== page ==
At the Sheboygan County Fair over Labor Day weekend, my husband and I were disappointed to find the Zipper missing from the carnival. We went on a Gravitron instead--my second favorite ride--but the fair just wasn't the same.
In honor of the Zipper, here's an excerpt from my novel, "Radio Dreams and Dead Air Nightmares" which will be published very soon.
In this scene, the main character, Grace LaVette, has just finished broadcasting live from her country radio station's booth on the midway at the Winona County Fair, and after having grilled cheesed sandwiches and a beer, goes on a ride with her co-worker and crush, Jesse Roberts.
The novel's dramatic moment of poetic justice happens when Grace returns to the broadcast booth following this happy scene.
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CHAPTER 25: COME RIDE WITH THE WIND
Music blared from loudspeakers, growing louder as they approached the carnival.
“Let’s ride the Zipper,” Jesse said as he pulled an accordion string of complimentary radio station tickets from his pocket.
“I’m game,” Grace said. “Look. They’re loading. We can make it if we run.”
He held tight to her hand as they sprinted over the gravel, and at the line, her braids swung when he picked her up and twirled. After a quick, delicious hug, they waited. Grace kicked at the piney mulch under her boots, wet from the rain, which brought back memories from her teens at the Washburn County fair in Spooner. Like the time she found a twenty-dollar bill and her friend Faye insisted they spend it all on one ride--the Zipper. They rode until they were too dizzy to walk.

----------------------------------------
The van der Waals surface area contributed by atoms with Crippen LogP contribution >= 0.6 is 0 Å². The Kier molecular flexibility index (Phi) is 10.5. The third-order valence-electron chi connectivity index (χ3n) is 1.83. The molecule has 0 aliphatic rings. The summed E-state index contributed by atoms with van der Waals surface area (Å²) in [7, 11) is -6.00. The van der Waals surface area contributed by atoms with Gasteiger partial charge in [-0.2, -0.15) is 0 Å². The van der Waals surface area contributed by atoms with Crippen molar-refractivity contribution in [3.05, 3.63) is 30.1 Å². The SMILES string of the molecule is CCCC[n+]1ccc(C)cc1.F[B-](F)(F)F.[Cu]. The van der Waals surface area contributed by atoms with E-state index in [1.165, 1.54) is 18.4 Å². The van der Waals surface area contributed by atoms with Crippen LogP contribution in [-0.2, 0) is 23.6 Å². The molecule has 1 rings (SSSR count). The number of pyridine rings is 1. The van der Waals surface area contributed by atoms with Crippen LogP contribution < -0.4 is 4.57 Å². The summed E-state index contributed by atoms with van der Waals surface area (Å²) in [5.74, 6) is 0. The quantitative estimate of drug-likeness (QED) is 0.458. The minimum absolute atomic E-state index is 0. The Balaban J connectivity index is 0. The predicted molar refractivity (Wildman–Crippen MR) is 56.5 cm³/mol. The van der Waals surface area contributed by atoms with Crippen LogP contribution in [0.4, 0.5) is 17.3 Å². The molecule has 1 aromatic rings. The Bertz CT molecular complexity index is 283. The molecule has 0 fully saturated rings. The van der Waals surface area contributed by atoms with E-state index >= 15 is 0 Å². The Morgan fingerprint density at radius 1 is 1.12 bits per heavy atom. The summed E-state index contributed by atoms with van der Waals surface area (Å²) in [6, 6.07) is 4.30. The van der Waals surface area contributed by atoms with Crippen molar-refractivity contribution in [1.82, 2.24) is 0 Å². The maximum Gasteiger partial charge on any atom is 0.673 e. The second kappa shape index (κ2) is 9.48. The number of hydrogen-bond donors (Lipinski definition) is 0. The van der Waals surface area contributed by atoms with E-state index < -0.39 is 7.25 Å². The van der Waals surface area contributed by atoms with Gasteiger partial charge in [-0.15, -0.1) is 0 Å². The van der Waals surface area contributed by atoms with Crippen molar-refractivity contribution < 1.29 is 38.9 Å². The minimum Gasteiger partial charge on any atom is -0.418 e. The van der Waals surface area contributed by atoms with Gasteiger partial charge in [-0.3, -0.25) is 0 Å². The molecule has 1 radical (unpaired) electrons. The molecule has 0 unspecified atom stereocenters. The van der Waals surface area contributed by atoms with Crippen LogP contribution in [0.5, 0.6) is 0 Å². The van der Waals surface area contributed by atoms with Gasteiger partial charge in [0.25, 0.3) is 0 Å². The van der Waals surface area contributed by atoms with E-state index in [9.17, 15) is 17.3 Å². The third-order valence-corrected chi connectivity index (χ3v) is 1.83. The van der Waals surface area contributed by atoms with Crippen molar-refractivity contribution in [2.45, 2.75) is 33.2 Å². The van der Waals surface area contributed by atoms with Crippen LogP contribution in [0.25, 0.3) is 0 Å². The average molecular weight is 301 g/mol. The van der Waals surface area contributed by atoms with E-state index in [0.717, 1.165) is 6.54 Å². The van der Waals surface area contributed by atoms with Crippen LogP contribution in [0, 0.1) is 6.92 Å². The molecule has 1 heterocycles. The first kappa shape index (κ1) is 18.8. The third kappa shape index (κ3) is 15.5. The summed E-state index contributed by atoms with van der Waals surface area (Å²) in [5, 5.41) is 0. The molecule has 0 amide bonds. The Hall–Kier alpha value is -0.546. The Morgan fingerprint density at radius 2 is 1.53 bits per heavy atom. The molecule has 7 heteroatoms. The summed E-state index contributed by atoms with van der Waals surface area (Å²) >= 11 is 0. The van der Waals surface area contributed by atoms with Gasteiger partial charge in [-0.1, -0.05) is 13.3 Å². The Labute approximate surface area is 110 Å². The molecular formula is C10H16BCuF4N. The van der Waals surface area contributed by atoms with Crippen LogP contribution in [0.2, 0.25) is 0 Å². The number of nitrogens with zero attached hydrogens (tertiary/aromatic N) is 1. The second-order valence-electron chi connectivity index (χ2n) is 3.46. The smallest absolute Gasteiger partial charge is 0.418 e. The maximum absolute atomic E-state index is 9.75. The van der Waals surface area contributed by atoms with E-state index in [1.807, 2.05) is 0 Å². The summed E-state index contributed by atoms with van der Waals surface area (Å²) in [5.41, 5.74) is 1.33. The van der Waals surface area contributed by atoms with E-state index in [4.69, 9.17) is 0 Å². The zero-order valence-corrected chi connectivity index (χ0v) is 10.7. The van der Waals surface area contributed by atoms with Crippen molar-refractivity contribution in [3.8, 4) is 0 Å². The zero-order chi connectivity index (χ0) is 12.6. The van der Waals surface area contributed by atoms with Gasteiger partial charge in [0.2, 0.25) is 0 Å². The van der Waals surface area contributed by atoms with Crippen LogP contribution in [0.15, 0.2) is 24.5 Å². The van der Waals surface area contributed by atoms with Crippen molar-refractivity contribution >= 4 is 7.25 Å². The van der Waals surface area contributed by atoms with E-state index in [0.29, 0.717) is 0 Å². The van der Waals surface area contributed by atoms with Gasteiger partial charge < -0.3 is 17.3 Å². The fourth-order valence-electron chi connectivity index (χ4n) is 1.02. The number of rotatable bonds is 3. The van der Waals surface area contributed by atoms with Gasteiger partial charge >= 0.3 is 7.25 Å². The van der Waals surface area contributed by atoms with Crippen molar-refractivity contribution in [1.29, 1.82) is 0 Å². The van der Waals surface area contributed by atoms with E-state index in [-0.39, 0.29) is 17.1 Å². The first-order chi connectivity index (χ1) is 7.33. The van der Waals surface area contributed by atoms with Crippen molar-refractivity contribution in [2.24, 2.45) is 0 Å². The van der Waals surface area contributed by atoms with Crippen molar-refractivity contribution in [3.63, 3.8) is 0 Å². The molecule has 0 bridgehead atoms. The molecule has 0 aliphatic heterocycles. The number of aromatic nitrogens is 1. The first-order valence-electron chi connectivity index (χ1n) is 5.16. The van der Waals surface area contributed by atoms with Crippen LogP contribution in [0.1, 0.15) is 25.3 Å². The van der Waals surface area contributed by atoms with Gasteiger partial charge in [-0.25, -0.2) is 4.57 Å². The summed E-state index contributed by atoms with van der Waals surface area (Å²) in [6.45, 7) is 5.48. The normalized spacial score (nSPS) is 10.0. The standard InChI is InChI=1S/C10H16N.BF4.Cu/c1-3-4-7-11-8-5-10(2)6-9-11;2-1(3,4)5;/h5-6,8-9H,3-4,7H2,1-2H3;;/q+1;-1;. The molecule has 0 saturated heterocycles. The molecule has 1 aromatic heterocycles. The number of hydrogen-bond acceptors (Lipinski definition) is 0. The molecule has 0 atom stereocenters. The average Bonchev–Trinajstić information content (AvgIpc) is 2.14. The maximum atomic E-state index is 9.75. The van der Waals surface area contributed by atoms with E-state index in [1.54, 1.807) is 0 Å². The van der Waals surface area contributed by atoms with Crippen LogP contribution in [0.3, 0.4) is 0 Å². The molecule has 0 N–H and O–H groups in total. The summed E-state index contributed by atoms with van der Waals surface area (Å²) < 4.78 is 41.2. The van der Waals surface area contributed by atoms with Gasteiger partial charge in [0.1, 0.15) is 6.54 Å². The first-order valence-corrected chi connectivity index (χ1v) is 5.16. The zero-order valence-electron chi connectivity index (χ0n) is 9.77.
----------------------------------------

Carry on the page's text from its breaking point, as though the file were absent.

When it was Grace and Jesse’s turn to board, with heads bent low, they plopped into the metal cage. The wiry, tattooed carnie slammed the safety bar across their waists with a bang, then pushed a lever which quickly raised them thirty feet. Amazed at the view, she didn’t notice Jesse’s passionate gaze until he turned her face to his and kissed her.
The car jolted them apart as it moved to the next stop. Using a technique she’d learned from her brother, Grace gripped the welded handles and rocked with all her might. Jesse joined in, but they couldn’t quite flip it. Laughing and breathing hard, they sat back and waited for the ride to start for real. When it jerked into motion, her head bounced against the red duct-taped cushion. The Zipper catapulted them from the throes of laughter to wild shrieking as the car somersaulted forward and back with neck-snapping momentum. Delirious, they stumbled off, ecstatic from the loud music, the spinning, and their attempts to make out.
The ride had ended too soon.
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Since January, when my editor, Christopher Chambers, returned his critique of my book, I think I've worked harder on it than over the previous three years. I took out at least fifty pages, and wrote two new beginning chapters and a new ending. I've massaged awkward sentences, planted seeds of foreshadowing, eliminated repeated words, and checked the grammar twice using both Grammarly and ProWritingAid. I should have kept track; it seems I've read the book 100 times in the last seven months. And here I thought it was "finished" when I sent it to him last year!
Two weeks ago, I saved the final text as a .mobi file for Kindle and sent it to a friend in radio, the one who inspired me to write the novel. As she read it, I read along on my own Kindle. So much jumped out at me from looking at it through her eyes and on a different device. I made many corrections. Then I sent the fixed-up story to another radio friend and re-read it through his eyes over eight hours in one day, finding more errors, such as where I described the cover of a polka album from Stanley Pulaski as having people in lederhosen. Whoops! And then I noticed my character mowed the lawn between Thanksgiving and Christmas. Not in Wisconsin.
So this week, I've spent three days reading it again and taking notes. Just counted the changes needed--223. How is that possible at this point? Some are as simple as removing a comma or changing tense, others more time-consuming, like a little research to see if my character could have heard a clap of thunder in late October. Otherwise, the story is perfect, the action flows, my characters grow, and the structure includes three acts, an inciting incident, plot points, pinch points, climax, and resolution. So it should be good to go.